<feature name="symbol_blendMode" supported="true" />
        <feature name="actionScript_documentClass" supported="true" />
        <feature name="symbol_blendMode" supported="true" />
        <feature name="filters" supported="true" />
        <feature name="component_binding" supported="true" />
        <feature name="component_schema" supported="true" />
        <feature name="screens" supported="true" />
        <feature name="video" supported="true" />
        <feature name="deviceVideo" supported="false" />
        <feature name="accessibility" supported="true" />
        <feature name="dynamic_text_kerning" supported="true" />
        <feature name="static_text_charwidth_nondeviceFont" supported="true" />
        <feature name="static_text_charwidth_deviceFont" supported="true" />
        <feature name="advanced_anti_alias_text" supported="true" />
        <feature name="nine_slice_scaling" supported="true" />
        <feature name="runtimeNumberMinMax" supported="true" />
        <feature name="use8kSampleRate" supported="true" />
        <feature name="useDefineFont4ForDeviceText" supported="true" />
        <feature name="useDefineFont4ForEmbeddedFonts" supported="true" />
        <feature name="textLayoutFramework" supported="true" />
            <preset uuid="da5cac1a-417a-4d86-b7f7-ef21010a5d7d" name="FLV - Match Source Attributes (High Quality)" ext="flv" default="true" />
            <menu name="ID_testInFlash" default="true" />
            <menu name="ID_testInDeviceCentral" />
            <menu name="ID_debugtInFlash" default="true" />
            <menu name="ID_debugInDeviceCentral" />

Now relaunch Flash Pro CC 2014 and behold Flash10.2 has been added to the targetable Flash Player list.

Finally, if you want, you can delete Flash CS5.5 from your system (unless you want to run the Gaia Flash Framework for Flash – in which case your stuck with CS5.5 for a while longer.)

Experiments in the Gaia Framework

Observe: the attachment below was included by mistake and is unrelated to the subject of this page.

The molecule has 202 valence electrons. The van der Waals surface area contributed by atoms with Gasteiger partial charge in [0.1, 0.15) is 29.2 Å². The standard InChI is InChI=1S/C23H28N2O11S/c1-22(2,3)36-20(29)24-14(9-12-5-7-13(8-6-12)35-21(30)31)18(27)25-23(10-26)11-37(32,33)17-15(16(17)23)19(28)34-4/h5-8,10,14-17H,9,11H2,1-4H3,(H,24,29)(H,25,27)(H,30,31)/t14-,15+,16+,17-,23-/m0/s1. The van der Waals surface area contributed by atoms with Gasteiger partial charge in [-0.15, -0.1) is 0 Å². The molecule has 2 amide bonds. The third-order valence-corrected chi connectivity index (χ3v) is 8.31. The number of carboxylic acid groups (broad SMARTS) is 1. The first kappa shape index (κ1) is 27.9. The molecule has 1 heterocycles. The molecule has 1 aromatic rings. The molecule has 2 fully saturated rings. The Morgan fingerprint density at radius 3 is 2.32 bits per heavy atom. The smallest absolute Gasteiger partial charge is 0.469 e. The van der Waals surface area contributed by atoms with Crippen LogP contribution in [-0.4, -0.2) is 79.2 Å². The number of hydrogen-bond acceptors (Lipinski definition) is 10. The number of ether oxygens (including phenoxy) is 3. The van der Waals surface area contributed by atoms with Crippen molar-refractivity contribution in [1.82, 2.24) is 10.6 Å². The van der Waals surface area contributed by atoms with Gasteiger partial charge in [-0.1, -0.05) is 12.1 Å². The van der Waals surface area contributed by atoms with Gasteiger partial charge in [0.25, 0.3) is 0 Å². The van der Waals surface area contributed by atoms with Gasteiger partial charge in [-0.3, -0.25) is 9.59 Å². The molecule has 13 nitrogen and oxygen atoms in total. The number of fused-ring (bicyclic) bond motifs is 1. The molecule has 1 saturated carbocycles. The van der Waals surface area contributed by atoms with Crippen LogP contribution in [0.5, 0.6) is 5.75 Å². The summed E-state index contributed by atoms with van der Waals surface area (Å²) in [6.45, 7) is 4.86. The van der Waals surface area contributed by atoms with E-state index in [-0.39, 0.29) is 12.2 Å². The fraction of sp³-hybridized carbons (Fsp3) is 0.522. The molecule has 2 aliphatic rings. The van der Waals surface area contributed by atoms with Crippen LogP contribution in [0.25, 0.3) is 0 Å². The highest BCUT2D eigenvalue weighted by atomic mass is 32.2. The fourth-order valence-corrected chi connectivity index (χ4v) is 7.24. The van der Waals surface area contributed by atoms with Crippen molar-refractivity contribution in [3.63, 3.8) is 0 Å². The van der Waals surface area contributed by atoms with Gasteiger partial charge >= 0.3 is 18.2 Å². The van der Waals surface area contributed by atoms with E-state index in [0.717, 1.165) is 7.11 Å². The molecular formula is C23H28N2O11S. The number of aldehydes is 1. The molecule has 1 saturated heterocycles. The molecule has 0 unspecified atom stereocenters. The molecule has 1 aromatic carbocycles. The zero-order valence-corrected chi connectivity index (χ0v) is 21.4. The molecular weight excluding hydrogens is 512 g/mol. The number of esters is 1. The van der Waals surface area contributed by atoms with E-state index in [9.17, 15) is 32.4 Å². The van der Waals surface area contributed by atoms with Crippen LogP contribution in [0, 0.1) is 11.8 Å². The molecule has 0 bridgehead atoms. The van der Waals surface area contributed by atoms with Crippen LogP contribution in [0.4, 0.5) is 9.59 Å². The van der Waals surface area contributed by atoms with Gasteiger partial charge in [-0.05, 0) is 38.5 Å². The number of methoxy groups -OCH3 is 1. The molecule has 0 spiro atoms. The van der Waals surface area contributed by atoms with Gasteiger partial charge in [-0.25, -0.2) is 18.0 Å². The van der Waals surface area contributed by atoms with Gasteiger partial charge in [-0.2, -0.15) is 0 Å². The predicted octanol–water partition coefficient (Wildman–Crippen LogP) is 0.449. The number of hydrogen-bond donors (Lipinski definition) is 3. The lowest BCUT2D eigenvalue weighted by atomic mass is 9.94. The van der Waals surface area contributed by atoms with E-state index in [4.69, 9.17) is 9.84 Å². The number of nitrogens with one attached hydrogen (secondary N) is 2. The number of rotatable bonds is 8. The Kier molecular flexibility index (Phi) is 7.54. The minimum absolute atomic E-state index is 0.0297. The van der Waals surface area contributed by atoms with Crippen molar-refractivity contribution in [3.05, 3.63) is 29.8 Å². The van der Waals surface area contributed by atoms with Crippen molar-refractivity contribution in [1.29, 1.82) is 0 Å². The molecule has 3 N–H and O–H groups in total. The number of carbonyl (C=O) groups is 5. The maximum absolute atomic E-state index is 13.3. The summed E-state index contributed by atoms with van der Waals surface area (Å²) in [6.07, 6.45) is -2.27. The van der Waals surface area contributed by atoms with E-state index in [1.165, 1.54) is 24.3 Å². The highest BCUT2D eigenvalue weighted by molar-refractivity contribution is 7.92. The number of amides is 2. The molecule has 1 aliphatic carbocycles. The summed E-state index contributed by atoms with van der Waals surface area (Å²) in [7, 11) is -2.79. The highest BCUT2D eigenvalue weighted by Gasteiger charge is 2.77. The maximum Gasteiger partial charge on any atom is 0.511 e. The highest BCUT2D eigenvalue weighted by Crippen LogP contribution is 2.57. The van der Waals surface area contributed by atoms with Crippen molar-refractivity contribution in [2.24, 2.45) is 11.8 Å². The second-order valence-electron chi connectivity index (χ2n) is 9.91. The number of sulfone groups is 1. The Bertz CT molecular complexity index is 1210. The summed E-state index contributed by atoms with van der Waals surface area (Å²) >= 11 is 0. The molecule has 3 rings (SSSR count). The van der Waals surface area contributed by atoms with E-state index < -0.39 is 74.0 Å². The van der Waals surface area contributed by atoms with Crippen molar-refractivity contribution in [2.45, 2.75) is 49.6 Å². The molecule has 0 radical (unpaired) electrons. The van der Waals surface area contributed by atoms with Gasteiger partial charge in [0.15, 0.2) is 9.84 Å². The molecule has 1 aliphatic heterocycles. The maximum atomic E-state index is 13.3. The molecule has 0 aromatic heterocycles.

I’ve recently discovered the joys of the Gaia Framework for Flash. It’s an awe inspiring framework designed to allow Flash designers or developers to rapidly develop really complex applications very easily. One of the best things about it is an adherence to accepted best programming standards. An application built in Gaia kind of takes care of itself. My current project features hundreds of videos and pages. Gaia managed to make short work of organising them all into something that not only solved the problem but also kept everything neat and tidy. I could preload / cache / transition and bookmark, pages, video, content, elements, everything! It implements swfObject, swfFit, swfAddress and Greensock automatically putting every library you could need at your finger tips.
It also makes you think about how you could use it in other projects. It is just made for presentations.

Next time somebody asks me for a Powerpoint presentation done in Flash. I’ll be using the Gaia Framework.

If you were putting together a presentation in Gaia you could build your slides first and bring them all together before the client has time to approve them. Leaving you free to do the alterations rather than finding yourself torn between finishing the application and polishing the content.

One of the best features of Gaia is the XML Scaffolding feature. You write an XML schema describing your application, import the XML into the Gaia panel in the Flash IDE and press the button. Hey Presto! All your Flash files, AS3 classes, symbols, swf, pre loaders, AS imports etc, all get built automatically.